Second instance: Where was the New York Times in 2010, when Tisch finally “had the sense to stand up at a news conference and say that the state test scores are so ridiculously inflated that only a fool would take them seriously?” (By the way, good for Tisch!) In our view, the Times was trying very hard to pretend that nothing much had happened. In our view, the New York Post did a much better job reporting this major disaster. See THE DAILY HOWLER, 3/17/11.

Winerip snarked a bit this week; because his work is so valuable, we wish he wouldn’t. For our money, he put this thumb on the scale at times, making it seem that things have gone haywire in the schools of the Empire State. At one point, he used SAT scores as a measure of progress; that’s almost always a bad idea. In our view, he sometimes cherry-picked NAEP scores a tad. Were New York State’s eighth-grade reading scores really “dismal” in 2007? In fact, the state outscored the nation by three points in eighth-grade reading that year; the state's black kids, white kids and low-income kids all outscored their national peers. The state’s NAEP scores have slid a bit in recent years. But that fact deserves a careful look from this uber-valuable journalist, one of the few we have.

Quick review: Our series began a few weeks back, when a pair of events coincided. First, Newt Gingrich made a somewhat bombastic remark about “really poor children in really poor neighborhoods.” At the same time, the NAEP released its new TUDA scores, scores which reflect the academic performance of many of those same deserving children.

The liberal world ranted and stormed about Newt, sometimes failing to grasp what he had actually said. As we stormed, we completely ignored those new NAEP scores, the scores which help reflect the life chances of those deserving kids. (Except for Kevin Drum.)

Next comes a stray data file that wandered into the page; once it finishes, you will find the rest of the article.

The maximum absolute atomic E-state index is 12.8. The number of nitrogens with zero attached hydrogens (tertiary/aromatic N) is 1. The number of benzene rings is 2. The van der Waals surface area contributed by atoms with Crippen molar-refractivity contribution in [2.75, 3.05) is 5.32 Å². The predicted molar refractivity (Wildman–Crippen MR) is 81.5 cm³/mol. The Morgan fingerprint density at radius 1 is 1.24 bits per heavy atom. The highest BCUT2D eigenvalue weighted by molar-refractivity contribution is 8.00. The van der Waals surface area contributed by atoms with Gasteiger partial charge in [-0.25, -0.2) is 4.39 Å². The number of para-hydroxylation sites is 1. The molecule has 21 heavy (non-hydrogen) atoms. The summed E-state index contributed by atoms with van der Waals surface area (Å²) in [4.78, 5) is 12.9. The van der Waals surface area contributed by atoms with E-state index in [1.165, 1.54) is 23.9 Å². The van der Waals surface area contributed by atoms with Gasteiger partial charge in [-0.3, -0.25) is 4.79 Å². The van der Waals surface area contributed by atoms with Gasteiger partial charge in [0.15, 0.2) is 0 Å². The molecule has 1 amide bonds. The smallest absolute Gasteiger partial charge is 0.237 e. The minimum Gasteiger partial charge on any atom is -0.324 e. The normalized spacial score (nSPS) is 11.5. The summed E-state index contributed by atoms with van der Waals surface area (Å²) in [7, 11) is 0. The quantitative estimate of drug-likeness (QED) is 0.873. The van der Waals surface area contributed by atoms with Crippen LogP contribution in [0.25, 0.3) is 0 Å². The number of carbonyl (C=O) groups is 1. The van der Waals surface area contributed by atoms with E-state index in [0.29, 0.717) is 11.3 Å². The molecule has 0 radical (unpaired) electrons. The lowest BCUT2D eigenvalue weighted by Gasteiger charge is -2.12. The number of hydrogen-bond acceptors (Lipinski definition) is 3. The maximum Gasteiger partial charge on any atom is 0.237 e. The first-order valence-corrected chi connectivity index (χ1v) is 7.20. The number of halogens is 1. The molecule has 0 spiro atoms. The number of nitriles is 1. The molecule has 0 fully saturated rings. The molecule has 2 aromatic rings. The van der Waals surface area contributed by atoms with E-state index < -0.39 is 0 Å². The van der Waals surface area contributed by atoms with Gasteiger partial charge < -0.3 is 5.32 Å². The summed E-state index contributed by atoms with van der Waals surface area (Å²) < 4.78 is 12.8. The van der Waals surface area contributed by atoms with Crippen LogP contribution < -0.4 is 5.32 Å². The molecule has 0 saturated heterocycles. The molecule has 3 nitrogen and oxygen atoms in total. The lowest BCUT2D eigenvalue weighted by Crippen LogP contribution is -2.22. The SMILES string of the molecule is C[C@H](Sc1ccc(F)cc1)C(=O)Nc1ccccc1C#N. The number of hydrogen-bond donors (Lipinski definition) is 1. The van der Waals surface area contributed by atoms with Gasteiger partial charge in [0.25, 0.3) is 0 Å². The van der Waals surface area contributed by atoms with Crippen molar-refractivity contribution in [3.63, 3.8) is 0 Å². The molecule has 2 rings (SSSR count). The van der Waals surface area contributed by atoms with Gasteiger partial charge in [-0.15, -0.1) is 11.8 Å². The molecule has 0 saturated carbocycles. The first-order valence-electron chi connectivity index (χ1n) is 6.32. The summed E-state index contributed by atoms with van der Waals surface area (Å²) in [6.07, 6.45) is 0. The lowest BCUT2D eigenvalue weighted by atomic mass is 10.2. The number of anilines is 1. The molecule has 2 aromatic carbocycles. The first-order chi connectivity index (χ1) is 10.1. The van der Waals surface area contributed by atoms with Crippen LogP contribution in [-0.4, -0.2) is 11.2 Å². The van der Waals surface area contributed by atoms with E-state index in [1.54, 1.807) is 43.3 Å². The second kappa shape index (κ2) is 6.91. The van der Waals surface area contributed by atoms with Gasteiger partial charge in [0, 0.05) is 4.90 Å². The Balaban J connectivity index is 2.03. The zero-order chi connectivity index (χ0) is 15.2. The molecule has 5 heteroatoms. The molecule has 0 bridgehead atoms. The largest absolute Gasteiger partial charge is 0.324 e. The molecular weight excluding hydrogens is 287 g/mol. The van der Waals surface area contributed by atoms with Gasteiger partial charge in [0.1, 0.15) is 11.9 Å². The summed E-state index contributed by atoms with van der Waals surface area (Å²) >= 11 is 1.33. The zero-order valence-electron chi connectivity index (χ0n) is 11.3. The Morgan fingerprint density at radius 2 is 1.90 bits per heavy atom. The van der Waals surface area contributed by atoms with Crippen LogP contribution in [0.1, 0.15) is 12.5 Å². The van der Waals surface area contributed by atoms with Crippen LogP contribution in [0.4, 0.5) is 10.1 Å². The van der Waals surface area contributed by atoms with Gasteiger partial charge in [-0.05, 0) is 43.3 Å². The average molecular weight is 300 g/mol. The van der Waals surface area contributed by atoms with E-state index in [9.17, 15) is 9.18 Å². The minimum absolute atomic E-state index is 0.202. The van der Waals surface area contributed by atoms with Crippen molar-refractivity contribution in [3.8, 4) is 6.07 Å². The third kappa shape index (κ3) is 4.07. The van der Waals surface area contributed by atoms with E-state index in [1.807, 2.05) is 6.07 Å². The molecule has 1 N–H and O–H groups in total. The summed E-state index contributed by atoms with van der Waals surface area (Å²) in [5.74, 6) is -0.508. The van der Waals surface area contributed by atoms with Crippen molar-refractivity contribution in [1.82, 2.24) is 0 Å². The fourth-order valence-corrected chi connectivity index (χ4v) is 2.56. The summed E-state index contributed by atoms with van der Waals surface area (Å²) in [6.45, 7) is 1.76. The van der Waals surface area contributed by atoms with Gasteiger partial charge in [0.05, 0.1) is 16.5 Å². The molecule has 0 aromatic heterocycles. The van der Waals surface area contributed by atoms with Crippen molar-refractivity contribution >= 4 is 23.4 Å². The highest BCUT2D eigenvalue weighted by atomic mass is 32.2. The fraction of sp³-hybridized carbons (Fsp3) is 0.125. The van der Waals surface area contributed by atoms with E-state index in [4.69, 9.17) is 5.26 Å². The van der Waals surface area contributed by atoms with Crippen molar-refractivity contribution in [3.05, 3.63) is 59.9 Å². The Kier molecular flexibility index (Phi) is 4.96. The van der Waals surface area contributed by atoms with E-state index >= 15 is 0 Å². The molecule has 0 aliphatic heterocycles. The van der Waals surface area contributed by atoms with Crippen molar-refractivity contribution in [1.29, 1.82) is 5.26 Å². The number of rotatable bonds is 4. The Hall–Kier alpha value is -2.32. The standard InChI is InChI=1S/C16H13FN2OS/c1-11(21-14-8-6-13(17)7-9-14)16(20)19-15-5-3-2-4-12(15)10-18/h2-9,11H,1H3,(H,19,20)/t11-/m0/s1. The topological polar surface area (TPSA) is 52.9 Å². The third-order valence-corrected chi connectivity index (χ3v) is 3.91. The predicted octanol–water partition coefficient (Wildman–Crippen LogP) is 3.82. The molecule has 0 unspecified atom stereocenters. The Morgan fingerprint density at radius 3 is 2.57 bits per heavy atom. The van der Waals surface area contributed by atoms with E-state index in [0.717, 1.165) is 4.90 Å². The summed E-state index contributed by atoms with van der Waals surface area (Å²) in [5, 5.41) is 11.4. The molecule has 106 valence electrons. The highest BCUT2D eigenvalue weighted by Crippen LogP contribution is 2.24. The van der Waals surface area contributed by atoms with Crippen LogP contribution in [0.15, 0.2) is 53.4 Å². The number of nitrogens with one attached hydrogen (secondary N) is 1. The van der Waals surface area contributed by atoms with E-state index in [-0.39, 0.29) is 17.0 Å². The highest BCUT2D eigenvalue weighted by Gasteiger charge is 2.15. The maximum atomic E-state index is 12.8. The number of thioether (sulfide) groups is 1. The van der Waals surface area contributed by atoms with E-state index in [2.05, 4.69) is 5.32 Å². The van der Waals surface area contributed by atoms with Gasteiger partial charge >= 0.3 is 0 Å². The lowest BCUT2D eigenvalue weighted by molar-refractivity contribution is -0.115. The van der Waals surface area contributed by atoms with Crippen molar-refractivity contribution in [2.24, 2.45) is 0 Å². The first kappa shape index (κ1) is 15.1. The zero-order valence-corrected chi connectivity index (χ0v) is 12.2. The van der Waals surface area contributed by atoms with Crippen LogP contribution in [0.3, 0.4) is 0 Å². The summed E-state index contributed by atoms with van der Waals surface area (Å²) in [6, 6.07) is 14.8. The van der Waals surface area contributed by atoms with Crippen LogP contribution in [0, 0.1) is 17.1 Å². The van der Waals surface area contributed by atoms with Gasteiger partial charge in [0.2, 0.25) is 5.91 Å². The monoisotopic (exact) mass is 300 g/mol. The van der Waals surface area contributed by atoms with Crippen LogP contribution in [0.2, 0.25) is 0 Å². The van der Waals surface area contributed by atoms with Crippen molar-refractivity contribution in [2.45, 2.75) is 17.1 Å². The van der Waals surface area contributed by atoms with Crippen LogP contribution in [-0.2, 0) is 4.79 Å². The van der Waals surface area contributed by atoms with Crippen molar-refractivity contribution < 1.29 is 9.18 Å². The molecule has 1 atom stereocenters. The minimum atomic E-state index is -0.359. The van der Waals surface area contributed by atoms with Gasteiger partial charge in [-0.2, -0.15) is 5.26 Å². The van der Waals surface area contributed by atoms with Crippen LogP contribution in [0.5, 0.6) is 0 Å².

The liberal world, and the mainstream press, have clowned about those children for years. There’s little sign that anyone cares about these kids; they exist so we can kiss major billionaire keister and/or denounce our rivals as racist. But does anyone give a flying fig about these kids, except to the extent that their lives can be put to to these uses?

The track record is quite poor, for the mainstream press and the liberal world. If you doubt that assessment, read Winerip’s report and ask yourself this:

Where the heck was the New York Times? At one of the mayor’s parties?

6 comments:

  1. Thank you, Bob, for a sad and fascinating discussion of problematic state test design and the flawed reporting of those problems.

    Having been involved some in testing, I would love to see a detailed explanation of how the state tests came to be so flawed. After all, creating and administering tests is a routine chore done by millions of teachers at all levels. So, precisely how did the NY state tests get so screwed up?

    I can imagine various possibilities. Maybe some individual intentionally made the tests easier in order to justify social promotion. Maybe a committee accidentally created an unbalanced test. Maybe some high-level administrator ordered a test-design committee to make the test easier. But, these are just wild guesses as to what really happened.

    There must be lots of people who were involved in cooking the books on various state exams. I wish one of them would give a blow by blow account of the process. I wish some enterprising reporter would seek out such a person and write that blow by blow account.

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  2. Is the Merryl Tisch of 2005 the same Dr. Tisch quoted in July, 2010?

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  3. Is the Merryl Tisch of 2005 the same Dr. Tisch quoted in July, 2010?

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  4. "Where the heck was the New York Times?" Some wags are calling her "The Gray Lazy."

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  5. My only interest here is, are some kids in NY learning algebra?

    If so, then their program(s) are not a failure. And traditionally, most Americans can't learn it anyway.

    This may not be a good thing, but it's nothing new, or anything immediately culpable or blameworthy.

    I'd love to see some of these outraged pundits recite the Quadratic Formula-- or use it !

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  6. "The United States spends far more on education than any other nation, with paltry results," writes David Brooks, taking the US's "paltry results" for granted. See http://www.nytimes.com/2011/12/27/opinion/brooks-midlife-crisis-economics.html?_r=1